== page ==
State Network DHT - Development Update #2

previous development update here: State Availability - GetNodeData DHT Approach (dev update) - #5 by pipermerriam

Another development update for the ongoing work to build out the State Network DHT for on-demand retrieval of the Ethereum State. We have a very early draft of a specification for this network available here: [WIP] Add first draft of state network spec by pipermerriam · Pull Request #54 · ethereum/stateless-ethereum-specs · GitHub

Design Goals

Our design goals are facilitating on-demand retrieval of the Ethereum “State”, meaning accounts, contract storage, and contract bytecode. The term “on-demand” in this context means that nodes are able to retrieve any arbitrary piece of data from the recent active state in a manner that allows it to be proven against a known recent state root.

We aim to support the “wallet” use case which is loosely defined as being able to read data from the network via eth_call and build transactions through a combination of eth_estimateGas and eth_getTransactionCount (for nonce retrieval).

Performance requirements are that the majority of “normal” wallet operations can be performed in under the block time.

We are also aiming for resource constrained devices, meaning that clients from this network must be able to run the client on a single CPU, with <1GB of ram, <1GB of slow HDD. Bandwidth usage must be suitable for a residential internet connection.

High Level Network Design

The network is an overlay Kademlia DHT built on the Discovery V5 protocol that is already part of the beacon chain infrastructure and is supported by some of the core Ethereum mainnet clients as well.

Each node in the network has a node_id as defined in the ENR specification which dictates their location in the network. The network implements its own versions of PING/PONG/FINDNODES/FOUNDNODES messages for nodes to maintain their kademlia routing tables.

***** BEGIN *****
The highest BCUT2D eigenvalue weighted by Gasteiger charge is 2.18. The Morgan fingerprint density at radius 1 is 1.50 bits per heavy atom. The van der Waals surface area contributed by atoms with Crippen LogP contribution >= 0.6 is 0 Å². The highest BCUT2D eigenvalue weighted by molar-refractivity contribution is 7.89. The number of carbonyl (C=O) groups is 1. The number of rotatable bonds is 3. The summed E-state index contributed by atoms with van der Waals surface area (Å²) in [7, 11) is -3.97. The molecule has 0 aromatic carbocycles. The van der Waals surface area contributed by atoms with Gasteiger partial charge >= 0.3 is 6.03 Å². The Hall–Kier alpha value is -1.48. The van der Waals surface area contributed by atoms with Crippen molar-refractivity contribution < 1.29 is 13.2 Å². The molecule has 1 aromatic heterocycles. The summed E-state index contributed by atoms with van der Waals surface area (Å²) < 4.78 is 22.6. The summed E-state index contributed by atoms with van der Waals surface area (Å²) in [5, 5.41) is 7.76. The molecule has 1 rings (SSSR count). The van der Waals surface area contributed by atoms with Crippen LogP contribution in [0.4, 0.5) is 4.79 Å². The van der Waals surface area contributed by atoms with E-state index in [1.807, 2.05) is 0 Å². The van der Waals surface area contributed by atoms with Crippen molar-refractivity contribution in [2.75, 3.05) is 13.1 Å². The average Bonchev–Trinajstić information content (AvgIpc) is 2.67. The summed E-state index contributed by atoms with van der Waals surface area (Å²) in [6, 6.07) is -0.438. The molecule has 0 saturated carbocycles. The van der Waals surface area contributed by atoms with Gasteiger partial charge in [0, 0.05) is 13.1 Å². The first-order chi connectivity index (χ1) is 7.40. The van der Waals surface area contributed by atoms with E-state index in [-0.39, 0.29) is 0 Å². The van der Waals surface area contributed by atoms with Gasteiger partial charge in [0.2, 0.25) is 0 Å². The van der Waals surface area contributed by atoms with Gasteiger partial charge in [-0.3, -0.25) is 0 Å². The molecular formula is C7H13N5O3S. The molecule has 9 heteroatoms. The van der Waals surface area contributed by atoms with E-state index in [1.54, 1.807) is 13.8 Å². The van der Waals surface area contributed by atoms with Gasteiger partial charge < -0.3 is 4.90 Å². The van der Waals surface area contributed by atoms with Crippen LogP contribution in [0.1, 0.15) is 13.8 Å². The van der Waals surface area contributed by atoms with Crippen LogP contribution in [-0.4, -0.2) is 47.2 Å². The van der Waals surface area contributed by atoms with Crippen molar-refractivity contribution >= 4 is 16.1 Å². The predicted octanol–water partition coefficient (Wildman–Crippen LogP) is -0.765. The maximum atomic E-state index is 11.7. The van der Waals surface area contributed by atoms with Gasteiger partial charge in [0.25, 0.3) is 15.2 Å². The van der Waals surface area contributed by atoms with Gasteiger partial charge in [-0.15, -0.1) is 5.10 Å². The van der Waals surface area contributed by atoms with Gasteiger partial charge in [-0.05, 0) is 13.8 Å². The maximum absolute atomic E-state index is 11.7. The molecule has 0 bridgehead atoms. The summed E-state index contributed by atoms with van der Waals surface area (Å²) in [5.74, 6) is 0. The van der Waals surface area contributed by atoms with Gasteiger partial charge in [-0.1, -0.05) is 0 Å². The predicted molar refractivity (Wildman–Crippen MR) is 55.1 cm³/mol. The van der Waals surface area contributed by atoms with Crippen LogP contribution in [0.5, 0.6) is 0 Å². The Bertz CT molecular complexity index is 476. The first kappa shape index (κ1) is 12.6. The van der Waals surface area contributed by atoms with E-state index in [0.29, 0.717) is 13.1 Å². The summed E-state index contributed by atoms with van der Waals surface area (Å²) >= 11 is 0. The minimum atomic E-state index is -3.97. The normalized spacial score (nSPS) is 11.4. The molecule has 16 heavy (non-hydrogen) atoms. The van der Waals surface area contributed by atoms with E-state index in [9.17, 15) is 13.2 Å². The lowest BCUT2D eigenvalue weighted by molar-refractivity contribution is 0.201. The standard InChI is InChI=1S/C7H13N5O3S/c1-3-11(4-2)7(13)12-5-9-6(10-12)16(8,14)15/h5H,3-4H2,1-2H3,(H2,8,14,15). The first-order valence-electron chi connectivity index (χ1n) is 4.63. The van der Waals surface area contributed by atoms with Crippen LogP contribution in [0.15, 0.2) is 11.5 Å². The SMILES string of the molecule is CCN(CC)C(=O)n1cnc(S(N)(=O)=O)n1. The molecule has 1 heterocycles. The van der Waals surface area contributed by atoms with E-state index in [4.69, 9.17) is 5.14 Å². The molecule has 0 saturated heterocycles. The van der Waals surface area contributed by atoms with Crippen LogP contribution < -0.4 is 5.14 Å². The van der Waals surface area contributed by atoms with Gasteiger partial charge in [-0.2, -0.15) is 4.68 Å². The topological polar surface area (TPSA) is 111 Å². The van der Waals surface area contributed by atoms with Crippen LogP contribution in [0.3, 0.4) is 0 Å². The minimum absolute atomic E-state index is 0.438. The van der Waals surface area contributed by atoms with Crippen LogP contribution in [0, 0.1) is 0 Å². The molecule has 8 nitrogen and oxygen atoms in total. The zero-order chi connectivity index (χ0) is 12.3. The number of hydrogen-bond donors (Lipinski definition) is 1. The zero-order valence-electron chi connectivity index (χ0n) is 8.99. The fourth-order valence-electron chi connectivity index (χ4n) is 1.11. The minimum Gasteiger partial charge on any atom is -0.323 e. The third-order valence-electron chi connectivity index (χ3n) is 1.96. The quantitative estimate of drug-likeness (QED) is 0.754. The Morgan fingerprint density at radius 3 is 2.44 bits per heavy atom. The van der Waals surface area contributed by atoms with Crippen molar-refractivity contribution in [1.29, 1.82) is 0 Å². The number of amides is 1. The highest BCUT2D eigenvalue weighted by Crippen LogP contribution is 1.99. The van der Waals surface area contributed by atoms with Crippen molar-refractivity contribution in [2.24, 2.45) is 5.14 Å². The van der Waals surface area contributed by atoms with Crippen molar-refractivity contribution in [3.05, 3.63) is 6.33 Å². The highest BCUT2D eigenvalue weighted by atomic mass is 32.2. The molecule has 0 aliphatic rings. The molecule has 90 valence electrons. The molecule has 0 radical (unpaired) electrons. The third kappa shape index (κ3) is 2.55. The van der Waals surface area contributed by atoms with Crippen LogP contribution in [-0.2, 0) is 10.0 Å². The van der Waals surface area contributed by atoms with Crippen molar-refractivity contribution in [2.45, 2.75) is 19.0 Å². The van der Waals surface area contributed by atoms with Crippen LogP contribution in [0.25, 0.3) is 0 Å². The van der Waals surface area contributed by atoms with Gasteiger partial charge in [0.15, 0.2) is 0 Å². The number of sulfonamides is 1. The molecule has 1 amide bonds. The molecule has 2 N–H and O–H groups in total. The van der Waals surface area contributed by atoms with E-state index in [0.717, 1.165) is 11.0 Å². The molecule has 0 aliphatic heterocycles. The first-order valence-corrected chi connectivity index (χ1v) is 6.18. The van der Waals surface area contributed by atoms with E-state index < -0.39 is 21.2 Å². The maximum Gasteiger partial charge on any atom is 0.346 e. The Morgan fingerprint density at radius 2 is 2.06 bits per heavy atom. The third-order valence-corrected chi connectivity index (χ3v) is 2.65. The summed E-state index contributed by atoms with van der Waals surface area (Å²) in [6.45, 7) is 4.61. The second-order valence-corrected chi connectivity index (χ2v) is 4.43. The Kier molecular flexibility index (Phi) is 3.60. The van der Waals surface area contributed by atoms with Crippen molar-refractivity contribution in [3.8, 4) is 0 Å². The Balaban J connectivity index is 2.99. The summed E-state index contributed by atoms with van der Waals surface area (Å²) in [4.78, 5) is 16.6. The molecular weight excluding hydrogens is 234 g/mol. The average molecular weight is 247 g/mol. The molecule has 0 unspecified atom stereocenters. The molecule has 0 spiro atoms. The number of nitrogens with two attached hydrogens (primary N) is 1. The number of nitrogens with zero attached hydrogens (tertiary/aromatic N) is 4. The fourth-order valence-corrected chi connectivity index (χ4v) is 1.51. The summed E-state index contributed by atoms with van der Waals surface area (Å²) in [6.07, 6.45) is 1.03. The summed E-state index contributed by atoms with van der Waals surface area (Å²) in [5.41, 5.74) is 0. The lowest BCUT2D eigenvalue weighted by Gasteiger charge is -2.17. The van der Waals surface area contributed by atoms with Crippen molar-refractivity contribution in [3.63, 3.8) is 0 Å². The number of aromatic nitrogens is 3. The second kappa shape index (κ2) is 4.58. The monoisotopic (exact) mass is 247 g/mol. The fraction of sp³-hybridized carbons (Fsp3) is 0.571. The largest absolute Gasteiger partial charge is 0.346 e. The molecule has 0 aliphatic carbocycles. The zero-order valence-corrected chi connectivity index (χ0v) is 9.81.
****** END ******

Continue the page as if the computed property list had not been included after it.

uTP for streaming data that exceeds the UDP packet size

We will be using a version of the uTP protocol.

This protocol allows any two nodes in the network to establish a stream over the same UDP socket used for other DHT communication, allowing for reliable transmission of payloads that exceed the UPD paccket size.


All nodes in the network are assumed to have access to the header chain. The set of recent Header.state_root values is used by nodes to validate proofs.

Data Storage

All data in the network has a key and and id. We refer to these as content_key and content_id.

The content_key has semantic information and is the identifier that nodes use to request data.

The content_id is derived from the content_key and dictates where in the network the content can be found. We use the same xor based distance function to determine the distance between a node_id and a content_id

Each node in the network has a radius which is a uint256 derived from the content they are storing. Each node in the network allocates some amount of storage. When this storage is not full, a node is considered to have a radius value of 2**256-1 (MAX_RADIUS). When the nodes storage is full, the nodes radius value is the distance between the node_id and the content_id that is furthest from the node_id. Nodes are interested in content that is within their radius (distance(node_id, content_id) <= radius) and that is not already known/stored by the node. The Ping and Pong messages are used to communicate radius to other nodes. We refer to the area of the network that contains mostly interested nodes for a given content_id as the “region of interest”.

Nodes in the network store content that falls within their radius.

The network stores all of the intermediate trie data for both the main account trie and the contract storage tries, as well as all of the contract bytecode.

The network explicitly does not deduplicate trie nodes and bytecode, storing multiple copies of any duplicated values to facilitate easy garbage collection.

Data Retrieval